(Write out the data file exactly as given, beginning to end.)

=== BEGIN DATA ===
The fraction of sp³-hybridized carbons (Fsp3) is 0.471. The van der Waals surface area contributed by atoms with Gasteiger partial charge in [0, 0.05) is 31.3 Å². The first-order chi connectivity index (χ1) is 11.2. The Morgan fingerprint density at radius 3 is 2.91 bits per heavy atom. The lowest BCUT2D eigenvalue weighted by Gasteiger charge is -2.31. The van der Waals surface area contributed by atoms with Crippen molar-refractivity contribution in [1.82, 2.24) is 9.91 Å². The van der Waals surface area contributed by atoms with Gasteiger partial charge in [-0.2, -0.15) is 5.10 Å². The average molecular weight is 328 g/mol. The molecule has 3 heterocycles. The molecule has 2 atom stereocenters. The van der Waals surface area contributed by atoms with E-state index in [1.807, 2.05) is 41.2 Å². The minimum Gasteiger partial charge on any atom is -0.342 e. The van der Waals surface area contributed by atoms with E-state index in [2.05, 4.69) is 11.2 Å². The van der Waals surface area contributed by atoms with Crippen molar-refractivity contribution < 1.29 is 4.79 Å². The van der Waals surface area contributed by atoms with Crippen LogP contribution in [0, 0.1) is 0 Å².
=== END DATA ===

The fraction of sp³-hybridized carbons (Fsp3) is 0.471. The van der Waals surface area contributed by atoms with Gasteiger partial charge in [0, 0.05) is 31.3 Å². The first-order chi connectivity index (χ1) is 11.2. The Morgan fingerprint density at radius 3 is 2.91 bits per heavy atom. The lowest BCUT2D eigenvalue weighted by Gasteiger charge is -2.31. The van der Waals surface area contributed by atoms with Crippen molar-refractivity contribution in [1.82, 2.24) is 9.91 Å². The van der Waals surface area contributed by atoms with Gasteiger partial charge in [-0.2, -0.15) is 5.10 Å². The average molecular weight is 328 g/mol. The molecule has 3 heterocycles. The molecule has 2 atom stereocenters. The van der Waals surface area contributed by atoms with E-state index in [1.807, 2.05) is 41.2 Å². The minimum Gasteiger partial charge on any atom is -0.342 e. The van der Waals surface area contributed by atoms with E-state index in [2.05, 4.69) is 11.2 Å². The van der Waals surface area contributed by atoms with Crippen molar-refractivity contribution < 1.29 is 4.79 Å². The van der Waals surface area contributed by atoms with Crippen LogP contribution in [0, 0.1) is 0 Å².